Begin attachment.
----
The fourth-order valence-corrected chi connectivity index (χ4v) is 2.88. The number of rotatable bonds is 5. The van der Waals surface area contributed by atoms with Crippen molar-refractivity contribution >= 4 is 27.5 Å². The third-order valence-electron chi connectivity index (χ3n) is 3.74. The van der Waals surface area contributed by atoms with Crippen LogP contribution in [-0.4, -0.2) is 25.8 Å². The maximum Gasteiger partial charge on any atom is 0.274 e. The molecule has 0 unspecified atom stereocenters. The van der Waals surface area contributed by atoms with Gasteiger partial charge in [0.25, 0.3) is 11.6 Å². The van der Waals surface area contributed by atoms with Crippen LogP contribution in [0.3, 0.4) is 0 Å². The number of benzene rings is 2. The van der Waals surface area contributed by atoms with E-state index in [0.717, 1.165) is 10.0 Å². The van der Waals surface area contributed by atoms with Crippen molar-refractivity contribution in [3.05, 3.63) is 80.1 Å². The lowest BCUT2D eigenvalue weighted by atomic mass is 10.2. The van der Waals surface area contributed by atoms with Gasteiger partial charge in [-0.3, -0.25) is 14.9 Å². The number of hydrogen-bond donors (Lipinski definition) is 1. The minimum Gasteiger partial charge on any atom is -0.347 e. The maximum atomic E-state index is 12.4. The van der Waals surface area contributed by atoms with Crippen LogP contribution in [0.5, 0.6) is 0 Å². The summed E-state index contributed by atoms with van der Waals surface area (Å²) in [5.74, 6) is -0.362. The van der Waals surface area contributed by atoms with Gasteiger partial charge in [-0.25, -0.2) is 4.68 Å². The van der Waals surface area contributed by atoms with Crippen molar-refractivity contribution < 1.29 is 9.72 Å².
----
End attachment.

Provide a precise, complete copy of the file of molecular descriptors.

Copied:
The fourth-order valence-corrected chi connectivity index (χ4v) is 2.88. The number of rotatable bonds is 5. The van der Waals surface area contributed by atoms with Crippen molar-refractivity contribution >= 4 is 27.5 Å². The third-order valence-electron chi connectivity index (χ3n) is 3.74. The van der Waals surface area contributed by atoms with Crippen LogP contribution in [-0.4, -0.2) is 25.8 Å². The maximum Gasteiger partial charge on any atom is 0.274 e. The molecule has 0 unspecified atom stereocenters. The van der Waals surface area contributed by atoms with Gasteiger partial charge in [0.25, 0.3) is 11.6 Å². The van der Waals surface area contributed by atoms with Crippen LogP contribution in [0.3, 0.4) is 0 Å². The number of benzene rings is 2. The van der Waals surface area contributed by atoms with E-state index in [0.717, 1.165) is 10.0 Å². The van der Waals surface area contributed by atoms with Crippen molar-refractivity contribution in [3.05, 3.63) is 80.1 Å². The lowest BCUT2D eigenvalue weighted by atomic mass is 10.2. The van der Waals surface area contributed by atoms with Gasteiger partial charge in [-0.3, -0.25) is 14.9 Å². The number of hydrogen-bond donors (Lipinski definition) is 1. The minimum Gasteiger partial charge on any atom is -0.347 e. The maximum atomic E-state index is 12.4. The van der Waals surface area contributed by atoms with Crippen LogP contribution in [0.5, 0.6) is 0 Å². The summed E-state index contributed by atoms with van der Waals surface area (Å²) in [5.74, 6) is -0.362. The van der Waals surface area contributed by atoms with Gasteiger partial charge in [-0.25, -0.2) is 4.68 Å². The van der Waals surface area contributed by atoms with Crippen molar-refractivity contribution < 1.29 is 9.72 Å².